Tag Archives: Jesse Jones

“Destiny” at the Pleasance Theatre

Over the next five weeks, Londoners have the chance to see shows from all over the country just five minutes from Caledonian Road Tube. Five shows, supported by different theatres, will visit as part of the Pleasance’s National Partnership Awards. If this first offering, from Florence Espeut-Nickless and supported by Bristol Old Vic Ferment, is anything to go by there are real treats in store.

Nobody disagrees that in theatre’s drive for inclusivity white working-class women’s voices need to be heard. As the story of a girl called Destiny from a council estate, this monologue fits that brief. But that the setting is rural Wiltshire is also important. This voice, this accent – literally – isn’t one that we hear on stage. I’m reasonably eclectic in my theatre trips but, apart from Shakespearean rustics, I don’t recall hearing it before.

While important, inclusivity in itself doesn’t make the show worth seeing. It must be good theatre, too! Thankfully, Destiny stands on its own merits and is easy to recommend.

As an autobiographical show, Espeut-Nickless’ writing has a sincere and authentic tone. There’s a clear structure and motivation behind a monologue that provides insight and drama, with careful control aided by director and dramaturg Jesse Jones. And there is a real conviction behind Espeut-Nickless’ performance that wins further admiration.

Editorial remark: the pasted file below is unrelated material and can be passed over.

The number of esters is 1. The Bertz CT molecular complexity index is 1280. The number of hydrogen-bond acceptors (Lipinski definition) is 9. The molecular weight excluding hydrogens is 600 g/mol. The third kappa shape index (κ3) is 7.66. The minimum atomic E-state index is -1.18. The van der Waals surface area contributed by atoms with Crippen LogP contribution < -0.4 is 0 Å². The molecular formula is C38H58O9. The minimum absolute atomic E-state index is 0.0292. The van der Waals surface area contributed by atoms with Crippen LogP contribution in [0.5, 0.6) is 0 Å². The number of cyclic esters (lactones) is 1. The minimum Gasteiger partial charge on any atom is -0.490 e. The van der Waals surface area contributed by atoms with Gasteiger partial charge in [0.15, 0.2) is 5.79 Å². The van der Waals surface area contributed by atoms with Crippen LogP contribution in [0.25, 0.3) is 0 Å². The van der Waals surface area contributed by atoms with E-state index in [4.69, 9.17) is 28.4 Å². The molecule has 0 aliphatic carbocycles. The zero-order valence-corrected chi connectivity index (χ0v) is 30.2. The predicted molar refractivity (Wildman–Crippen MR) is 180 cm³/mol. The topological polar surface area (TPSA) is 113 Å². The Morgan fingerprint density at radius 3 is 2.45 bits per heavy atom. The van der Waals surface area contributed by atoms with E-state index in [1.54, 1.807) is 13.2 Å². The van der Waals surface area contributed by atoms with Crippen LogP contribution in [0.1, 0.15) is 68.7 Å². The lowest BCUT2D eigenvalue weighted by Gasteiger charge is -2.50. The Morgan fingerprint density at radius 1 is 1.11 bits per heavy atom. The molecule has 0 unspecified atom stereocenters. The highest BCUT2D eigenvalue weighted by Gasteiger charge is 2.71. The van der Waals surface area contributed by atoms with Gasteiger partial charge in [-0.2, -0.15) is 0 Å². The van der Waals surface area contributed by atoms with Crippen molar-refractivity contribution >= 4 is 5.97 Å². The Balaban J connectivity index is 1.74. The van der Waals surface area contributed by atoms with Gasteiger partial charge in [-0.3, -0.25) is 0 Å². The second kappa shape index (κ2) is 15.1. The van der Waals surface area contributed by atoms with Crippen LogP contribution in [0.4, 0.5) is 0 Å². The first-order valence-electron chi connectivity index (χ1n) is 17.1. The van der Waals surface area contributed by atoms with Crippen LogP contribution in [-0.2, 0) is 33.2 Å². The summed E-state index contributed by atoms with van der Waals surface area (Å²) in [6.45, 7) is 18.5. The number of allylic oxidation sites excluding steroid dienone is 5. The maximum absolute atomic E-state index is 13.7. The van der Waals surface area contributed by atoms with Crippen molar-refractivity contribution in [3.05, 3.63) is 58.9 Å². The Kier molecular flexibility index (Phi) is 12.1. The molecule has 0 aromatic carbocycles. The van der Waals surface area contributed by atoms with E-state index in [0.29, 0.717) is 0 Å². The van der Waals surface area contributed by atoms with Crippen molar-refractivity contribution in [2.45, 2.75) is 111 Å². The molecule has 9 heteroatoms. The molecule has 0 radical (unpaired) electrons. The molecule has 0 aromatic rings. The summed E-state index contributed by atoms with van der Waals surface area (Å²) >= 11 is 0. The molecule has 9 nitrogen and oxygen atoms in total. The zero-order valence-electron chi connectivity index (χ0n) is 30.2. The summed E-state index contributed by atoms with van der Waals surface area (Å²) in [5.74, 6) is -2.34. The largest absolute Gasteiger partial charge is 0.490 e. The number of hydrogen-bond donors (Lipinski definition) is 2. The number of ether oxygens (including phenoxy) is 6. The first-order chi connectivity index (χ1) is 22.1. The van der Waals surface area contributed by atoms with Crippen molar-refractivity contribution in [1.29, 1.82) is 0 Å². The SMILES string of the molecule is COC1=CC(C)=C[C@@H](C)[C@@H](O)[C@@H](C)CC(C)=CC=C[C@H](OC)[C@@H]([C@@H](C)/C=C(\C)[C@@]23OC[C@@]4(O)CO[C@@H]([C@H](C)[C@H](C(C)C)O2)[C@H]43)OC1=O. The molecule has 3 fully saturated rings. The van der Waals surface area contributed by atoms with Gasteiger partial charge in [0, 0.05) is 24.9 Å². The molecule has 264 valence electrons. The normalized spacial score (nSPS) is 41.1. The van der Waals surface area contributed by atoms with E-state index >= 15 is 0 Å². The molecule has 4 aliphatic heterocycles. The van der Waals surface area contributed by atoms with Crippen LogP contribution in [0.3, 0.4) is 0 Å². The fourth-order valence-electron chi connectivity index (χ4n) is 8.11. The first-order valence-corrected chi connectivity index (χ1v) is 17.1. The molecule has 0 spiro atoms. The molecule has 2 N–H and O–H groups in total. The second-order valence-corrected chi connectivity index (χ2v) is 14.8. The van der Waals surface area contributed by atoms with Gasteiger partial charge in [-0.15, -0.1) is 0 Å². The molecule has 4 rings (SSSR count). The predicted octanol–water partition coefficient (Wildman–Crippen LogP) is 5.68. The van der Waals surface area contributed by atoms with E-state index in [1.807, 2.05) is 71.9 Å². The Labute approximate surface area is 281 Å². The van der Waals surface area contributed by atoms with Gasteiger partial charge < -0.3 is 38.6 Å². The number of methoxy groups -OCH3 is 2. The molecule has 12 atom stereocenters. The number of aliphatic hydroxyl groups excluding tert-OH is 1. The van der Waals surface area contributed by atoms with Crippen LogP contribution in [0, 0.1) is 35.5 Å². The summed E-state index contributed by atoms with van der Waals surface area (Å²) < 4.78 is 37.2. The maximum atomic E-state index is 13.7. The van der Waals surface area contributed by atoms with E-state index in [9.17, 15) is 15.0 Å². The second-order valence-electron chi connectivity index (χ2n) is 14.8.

As for what happens to Destiny, as Espeut-Nickless’ said while thanking the audience after deserved applause, the play isn’t enjoyable as such. There’s a depressing inevitability to the way the character is used by men and poorly treated by those we expect to help her. Destiny’s encounters with the legal profession and social services are truly awful, making the piece grim but powerful.

What might make the story predictable is cleverly used. The fact that the audience can see what is coming next still creates tension. And there is an impressive subtlety to our heroine. Destiny has charm – mostly from her irrepressible optimism – to match her rough edges. Poor decisions abound… but what choices does Destiny really have? How can this lonely teen deal with the traumatic situations she faces? Understandably naïve (and poorly educated) Destiny’s ignorance becomes a powerful challenge to the audience.

The run for Destiny is short… try to catch it this weekend or look out for a promised digital on-demand performance to be announced soon. Other shows are supported by the Pitlochry Festival Theatre, Leicester’s Curve Theatre, Manchester’s HOME and the Theatre Royal Plymouth, with the diverse programme running until 11 September.

Until 7 August 2021


Photo by Chelsey Cliff